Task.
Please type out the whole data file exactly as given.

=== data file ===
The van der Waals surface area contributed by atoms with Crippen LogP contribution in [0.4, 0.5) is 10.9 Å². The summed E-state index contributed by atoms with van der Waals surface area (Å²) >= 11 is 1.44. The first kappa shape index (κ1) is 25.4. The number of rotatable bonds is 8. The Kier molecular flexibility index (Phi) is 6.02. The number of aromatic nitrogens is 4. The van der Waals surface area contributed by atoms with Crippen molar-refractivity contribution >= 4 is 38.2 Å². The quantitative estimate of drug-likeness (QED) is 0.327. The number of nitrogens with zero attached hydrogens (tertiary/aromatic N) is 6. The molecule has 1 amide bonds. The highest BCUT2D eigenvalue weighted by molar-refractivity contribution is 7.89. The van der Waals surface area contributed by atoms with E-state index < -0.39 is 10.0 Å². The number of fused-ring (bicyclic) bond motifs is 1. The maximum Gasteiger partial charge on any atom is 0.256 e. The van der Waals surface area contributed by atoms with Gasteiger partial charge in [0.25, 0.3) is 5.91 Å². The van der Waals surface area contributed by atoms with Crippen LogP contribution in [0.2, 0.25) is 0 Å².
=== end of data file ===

The van der Waals surface area contributed by atoms with Crippen LogP contribution in [0.4, 0.5) is 10.9 Å². The summed E-state index contributed by atoms with van der Waals surface area (Å²) >= 11 is 1.44. The first kappa shape index (κ1) is 25.4. The number of rotatable bonds is 8. The Kier molecular flexibility index (Phi) is 6.02. The number of aromatic nitrogens is 4. The van der Waals surface area contributed by atoms with Crippen molar-refractivity contribution >= 4 is 38.2 Å². The quantitative estimate of drug-likeness (QED) is 0.327. The number of nitrogens with zero attached hydrogens (tertiary/aromatic N) is 6. The molecule has 1 amide bonds. The highest BCUT2D eigenvalue weighted by molar-refractivity contribution is 7.89. The van der Waals surface area contributed by atoms with E-state index < -0.39 is 10.0 Å². The number of fused-ring (bicyclic) bond motifs is 1. The maximum Gasteiger partial charge on any atom is 0.256 e. The van der Waals surface area contributed by atoms with Gasteiger partial charge in [0.25, 0.3) is 5.91 Å². The van der Waals surface area contributed by atoms with Crippen LogP contribution in [0.2, 0.25) is 0 Å².